Internal Medicine

Spondyloepiphyseal dysplasia congenita

Cover image: Warwick Davis in “Harry Potter and the Goblet of Fire” | Warner Bros | Warwick's dwarfism has been attributed to spondyloepiphyseal dysplasia congenita

Spondyloepiphyseal dysplasia congenita (SED or SDC) is a rare disorder of bone growth that results in dwarfism, characteristic skeletal abnormalities, and occasionally problems with vision and hearing.

  • Adult height: 0.9m/35″ to 1.4m/55″


COL2A1 gene mutation

  • Impaired Type II Collagen formation:
    • Required for:
      • Normal development of bones and other connective tissues
      • Found in cartilage and vitreous (eye)

Clinical features


  • Very short trunk and neck and shortened limbs.
  • Average-sized hands and feet
  • Characterized by a normal spinal column length relative to the femur bone.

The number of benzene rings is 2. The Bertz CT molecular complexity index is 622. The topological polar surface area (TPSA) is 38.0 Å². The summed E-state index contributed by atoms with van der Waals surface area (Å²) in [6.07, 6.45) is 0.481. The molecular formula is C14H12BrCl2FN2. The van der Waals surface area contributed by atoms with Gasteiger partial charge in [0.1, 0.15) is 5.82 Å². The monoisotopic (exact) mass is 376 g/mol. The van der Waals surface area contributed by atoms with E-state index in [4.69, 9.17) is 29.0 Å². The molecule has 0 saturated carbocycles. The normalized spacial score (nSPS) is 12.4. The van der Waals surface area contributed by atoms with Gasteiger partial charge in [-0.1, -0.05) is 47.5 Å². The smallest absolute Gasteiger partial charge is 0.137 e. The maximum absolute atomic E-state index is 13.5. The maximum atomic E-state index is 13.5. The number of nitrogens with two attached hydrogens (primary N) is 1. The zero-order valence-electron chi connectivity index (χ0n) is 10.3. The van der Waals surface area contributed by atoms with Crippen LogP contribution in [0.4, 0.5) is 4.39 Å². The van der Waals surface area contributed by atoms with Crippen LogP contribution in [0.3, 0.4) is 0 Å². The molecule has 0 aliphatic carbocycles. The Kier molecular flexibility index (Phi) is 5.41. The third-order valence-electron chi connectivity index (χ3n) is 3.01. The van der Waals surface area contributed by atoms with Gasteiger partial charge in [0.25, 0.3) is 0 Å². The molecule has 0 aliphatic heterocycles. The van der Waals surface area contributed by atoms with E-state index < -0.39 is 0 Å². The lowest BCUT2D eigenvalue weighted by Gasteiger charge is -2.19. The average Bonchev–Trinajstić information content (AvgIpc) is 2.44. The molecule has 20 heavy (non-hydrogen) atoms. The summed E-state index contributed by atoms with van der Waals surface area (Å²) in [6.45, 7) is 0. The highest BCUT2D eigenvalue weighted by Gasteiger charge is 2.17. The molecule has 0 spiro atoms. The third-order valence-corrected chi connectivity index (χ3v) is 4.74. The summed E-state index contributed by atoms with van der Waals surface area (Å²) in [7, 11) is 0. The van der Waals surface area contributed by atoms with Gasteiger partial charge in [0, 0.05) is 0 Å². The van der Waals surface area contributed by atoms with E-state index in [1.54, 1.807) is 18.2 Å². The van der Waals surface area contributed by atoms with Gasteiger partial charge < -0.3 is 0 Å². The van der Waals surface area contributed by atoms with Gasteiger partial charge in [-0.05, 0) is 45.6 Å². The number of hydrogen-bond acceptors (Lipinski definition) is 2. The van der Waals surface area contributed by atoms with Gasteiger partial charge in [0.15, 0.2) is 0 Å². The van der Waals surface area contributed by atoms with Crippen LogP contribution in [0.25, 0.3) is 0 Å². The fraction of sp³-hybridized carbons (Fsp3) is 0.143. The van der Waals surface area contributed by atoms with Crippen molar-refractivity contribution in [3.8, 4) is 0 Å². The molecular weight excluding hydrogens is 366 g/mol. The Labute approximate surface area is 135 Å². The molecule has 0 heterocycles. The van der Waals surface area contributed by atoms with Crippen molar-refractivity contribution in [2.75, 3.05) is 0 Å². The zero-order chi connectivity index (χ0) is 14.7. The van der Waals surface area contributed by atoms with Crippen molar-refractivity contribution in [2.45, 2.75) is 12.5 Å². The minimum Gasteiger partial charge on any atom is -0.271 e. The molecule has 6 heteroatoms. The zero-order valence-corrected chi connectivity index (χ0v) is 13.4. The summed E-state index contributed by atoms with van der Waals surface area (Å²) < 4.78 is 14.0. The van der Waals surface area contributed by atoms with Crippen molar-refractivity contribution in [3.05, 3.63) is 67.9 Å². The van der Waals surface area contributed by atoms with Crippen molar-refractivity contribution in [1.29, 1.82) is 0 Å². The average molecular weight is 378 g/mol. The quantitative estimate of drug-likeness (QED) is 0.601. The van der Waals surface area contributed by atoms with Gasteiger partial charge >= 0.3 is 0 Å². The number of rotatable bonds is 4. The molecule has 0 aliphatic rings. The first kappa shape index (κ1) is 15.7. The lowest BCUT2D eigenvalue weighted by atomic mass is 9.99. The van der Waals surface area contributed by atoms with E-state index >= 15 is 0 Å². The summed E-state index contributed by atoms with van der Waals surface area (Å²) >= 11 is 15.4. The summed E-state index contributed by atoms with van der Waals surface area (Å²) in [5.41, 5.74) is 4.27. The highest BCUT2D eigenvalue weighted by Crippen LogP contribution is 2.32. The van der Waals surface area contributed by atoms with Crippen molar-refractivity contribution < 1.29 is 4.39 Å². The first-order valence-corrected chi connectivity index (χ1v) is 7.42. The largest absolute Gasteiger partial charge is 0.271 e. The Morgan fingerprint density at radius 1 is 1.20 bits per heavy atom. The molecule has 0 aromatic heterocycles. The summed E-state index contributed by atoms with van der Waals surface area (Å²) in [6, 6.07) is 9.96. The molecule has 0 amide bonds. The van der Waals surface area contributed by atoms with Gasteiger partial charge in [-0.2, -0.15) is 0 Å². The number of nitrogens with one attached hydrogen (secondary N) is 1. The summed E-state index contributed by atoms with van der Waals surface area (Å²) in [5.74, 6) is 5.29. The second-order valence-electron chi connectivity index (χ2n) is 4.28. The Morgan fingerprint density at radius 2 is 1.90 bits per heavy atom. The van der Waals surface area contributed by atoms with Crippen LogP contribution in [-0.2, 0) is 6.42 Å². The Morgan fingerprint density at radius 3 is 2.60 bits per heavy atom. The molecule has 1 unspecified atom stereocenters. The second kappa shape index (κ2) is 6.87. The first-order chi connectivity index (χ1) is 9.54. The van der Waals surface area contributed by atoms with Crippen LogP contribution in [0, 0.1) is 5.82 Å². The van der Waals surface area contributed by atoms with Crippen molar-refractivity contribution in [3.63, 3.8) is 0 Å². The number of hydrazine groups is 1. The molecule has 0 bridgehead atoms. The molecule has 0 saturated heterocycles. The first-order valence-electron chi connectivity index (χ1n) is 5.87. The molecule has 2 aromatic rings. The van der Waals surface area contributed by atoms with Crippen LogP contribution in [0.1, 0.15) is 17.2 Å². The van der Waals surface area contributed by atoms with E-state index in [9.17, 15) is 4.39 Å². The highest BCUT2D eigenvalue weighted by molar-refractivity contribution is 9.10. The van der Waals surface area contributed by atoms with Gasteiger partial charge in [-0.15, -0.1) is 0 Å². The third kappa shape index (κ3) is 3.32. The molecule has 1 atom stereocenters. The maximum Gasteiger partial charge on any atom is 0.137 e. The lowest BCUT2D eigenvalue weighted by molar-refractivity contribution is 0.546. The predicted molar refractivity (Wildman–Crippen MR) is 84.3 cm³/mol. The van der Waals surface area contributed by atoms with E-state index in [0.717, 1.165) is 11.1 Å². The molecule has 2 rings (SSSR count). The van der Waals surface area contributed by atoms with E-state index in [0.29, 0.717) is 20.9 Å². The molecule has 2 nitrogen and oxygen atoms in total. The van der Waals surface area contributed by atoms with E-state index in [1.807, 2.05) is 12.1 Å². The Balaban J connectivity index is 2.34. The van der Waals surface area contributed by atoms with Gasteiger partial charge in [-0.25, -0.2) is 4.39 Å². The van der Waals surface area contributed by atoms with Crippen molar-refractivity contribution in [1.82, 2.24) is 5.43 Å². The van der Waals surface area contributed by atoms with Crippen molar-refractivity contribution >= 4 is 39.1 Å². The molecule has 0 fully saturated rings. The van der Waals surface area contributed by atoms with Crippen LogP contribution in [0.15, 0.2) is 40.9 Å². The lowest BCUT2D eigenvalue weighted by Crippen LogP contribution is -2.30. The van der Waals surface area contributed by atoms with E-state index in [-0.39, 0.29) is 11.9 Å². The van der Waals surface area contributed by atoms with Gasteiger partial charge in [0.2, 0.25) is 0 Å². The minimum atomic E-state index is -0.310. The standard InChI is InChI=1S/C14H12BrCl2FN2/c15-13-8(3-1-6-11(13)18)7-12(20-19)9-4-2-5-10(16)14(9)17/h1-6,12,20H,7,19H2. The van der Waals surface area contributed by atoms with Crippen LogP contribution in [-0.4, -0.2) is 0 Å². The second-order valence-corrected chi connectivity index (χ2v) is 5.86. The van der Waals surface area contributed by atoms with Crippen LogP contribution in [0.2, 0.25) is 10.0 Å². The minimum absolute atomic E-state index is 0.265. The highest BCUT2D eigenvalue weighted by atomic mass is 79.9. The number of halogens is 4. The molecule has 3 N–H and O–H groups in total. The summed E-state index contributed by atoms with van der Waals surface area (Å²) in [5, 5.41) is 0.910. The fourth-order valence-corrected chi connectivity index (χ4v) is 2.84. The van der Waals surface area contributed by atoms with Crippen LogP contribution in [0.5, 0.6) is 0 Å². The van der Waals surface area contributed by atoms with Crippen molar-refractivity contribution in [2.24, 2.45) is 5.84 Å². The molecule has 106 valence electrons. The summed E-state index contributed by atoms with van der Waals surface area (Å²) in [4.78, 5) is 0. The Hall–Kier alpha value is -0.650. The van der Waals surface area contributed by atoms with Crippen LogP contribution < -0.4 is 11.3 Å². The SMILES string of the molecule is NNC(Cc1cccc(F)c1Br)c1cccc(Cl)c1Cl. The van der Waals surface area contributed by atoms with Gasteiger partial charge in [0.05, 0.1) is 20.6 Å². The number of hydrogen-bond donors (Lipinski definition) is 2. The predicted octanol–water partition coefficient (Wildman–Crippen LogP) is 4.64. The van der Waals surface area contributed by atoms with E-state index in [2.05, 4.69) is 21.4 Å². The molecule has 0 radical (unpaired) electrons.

Spinal deformities:

  • Curvature of the spine (kyphoscoliosis and lordosis)
    • Progresses during childhood and can cause problems with breathing
  • Changes in the spinal bones (vertebrae) in the neck may also increase the risk of spinal cord damage.
  • Platyspondyly (flattened vertebrae)

Other deformities:

  • Coxa vara (hip joint deformity in which the upper leg bones turn inward)
  • Clubfoot (inward- and downward-turning foot)
  • Decreased joint mobility and arthritis often develop early in life.

Associated conditions:

  • Cleft palate
  • High myopia (severe nearsightedness)
  • Retinal detachment
  • Mild-to-moderate hearing loss
A 6 1/2-year-old male with spondyloepiphyseal dysplasia congenita. Short stature, disproportionately short trunk, and kyphoscoliosis. | Konstantinos C Soultanis, Alexandros H Payatakes, Vasilios T Chouliaras, Georgios C Mandellos, Nikolaos E Pyrovolou, Fani M Pliarchopoulou and Panayotis N Soucacos – Rare causes of scoliosis and spine deformity: experience and particular features, CC BY 2.0,



X-ray of the spine in a patient with spondyloepimetaphyseal dysplasia | RadsWiki – CC BY-SA 3.0,

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